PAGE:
Wacker Oxidation

Wacker Oxidation

Overall Score5
  • Generality
  • Reagent Availability
  • Experimental User Friendliness
  • Industrial Importance
  • General Characteristics

The Wacker oxidation was originally developed as the process of producing acetaldehyde from ethylene using the PdCl2-CuCl2 cocatalytic system. Molecular oxygen can be used as the terminal oxidant.

The reaction can be used to oxidize various terminal alkenes to give the corresponding methyl ketones. DMF is used often as the solvent.

Internal alkenes are usually unreactive, thus terminal alkenes can be oxidized selectively when both are present in the same molecule.

  • General References

・Smidt, J.; Sieber, R. Angew. Chem. 1959, 1, 176. doi:10.1002/ange.19590710503
・Smidt, J.; Hafner, W.; Jira, R.; Sieber, R.; Sedlmeier, J.; Sabel, A. Angew. Chem. Int. Ed. Engl. 1962, 1, 80. doi:10.1002/anie.196200801
・Tsuji, J. Synthesis 1984, 369.
・辻二郎ら、有機合成化学協会誌 1989, 47, 649.
・Hegedus, L. S. Comprehensive Organic Synthesis, 1991, 4, 552.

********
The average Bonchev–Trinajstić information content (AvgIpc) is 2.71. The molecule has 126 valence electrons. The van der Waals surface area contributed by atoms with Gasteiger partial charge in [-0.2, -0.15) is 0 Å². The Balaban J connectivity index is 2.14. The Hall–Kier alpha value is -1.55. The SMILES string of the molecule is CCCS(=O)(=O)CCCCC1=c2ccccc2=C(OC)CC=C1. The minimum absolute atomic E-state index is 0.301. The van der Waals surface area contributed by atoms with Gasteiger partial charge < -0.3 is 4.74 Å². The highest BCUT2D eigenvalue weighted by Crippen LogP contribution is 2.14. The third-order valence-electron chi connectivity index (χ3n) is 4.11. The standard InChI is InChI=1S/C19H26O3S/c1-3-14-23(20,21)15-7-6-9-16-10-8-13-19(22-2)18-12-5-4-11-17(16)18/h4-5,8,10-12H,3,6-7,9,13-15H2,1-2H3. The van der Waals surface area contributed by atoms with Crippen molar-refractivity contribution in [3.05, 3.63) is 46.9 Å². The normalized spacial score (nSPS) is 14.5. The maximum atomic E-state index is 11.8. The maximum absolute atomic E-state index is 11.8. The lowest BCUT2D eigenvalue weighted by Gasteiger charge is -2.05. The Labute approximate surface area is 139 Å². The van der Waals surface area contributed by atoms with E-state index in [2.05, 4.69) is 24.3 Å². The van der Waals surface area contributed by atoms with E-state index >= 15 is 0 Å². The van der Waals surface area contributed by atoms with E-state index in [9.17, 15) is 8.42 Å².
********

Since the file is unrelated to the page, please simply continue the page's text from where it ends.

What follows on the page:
・Tsuji, J. Comprehensive Organic Synthesis 1991, 7, 449.

  • Reaction Mechanism

The cooperative catalytic cycle involves the oxidation of the alkene by Pd(II), the oxidation of Pd(0) by Cu(II), and the oxidation of Cu(I) by molecular oxygen.


  • Examples

Terminal alkenes are oxidized more easily than internal alkenes and aldehydes.[1]


A highly stereoselective cyclization reaction by the tandem Wacker-Mizoroki-Heck strategy.[2]


  • Experimental Procedure

The oxidation of 1-decane.[3]


  • Experimental Tips

  • References

[1] Tsuji, J. Synthesis 1984, 369.
[2] Larock, R. C. et al. J. Am. Chem. Soc. 1991, 113, 7815. DOI: 10.1021/ja00020a083
[3] Org. Synth. 1989, 62, 9.

  • Related Books

, , ,

Leave a Reply

Your email address will not be published. Required fields are marked *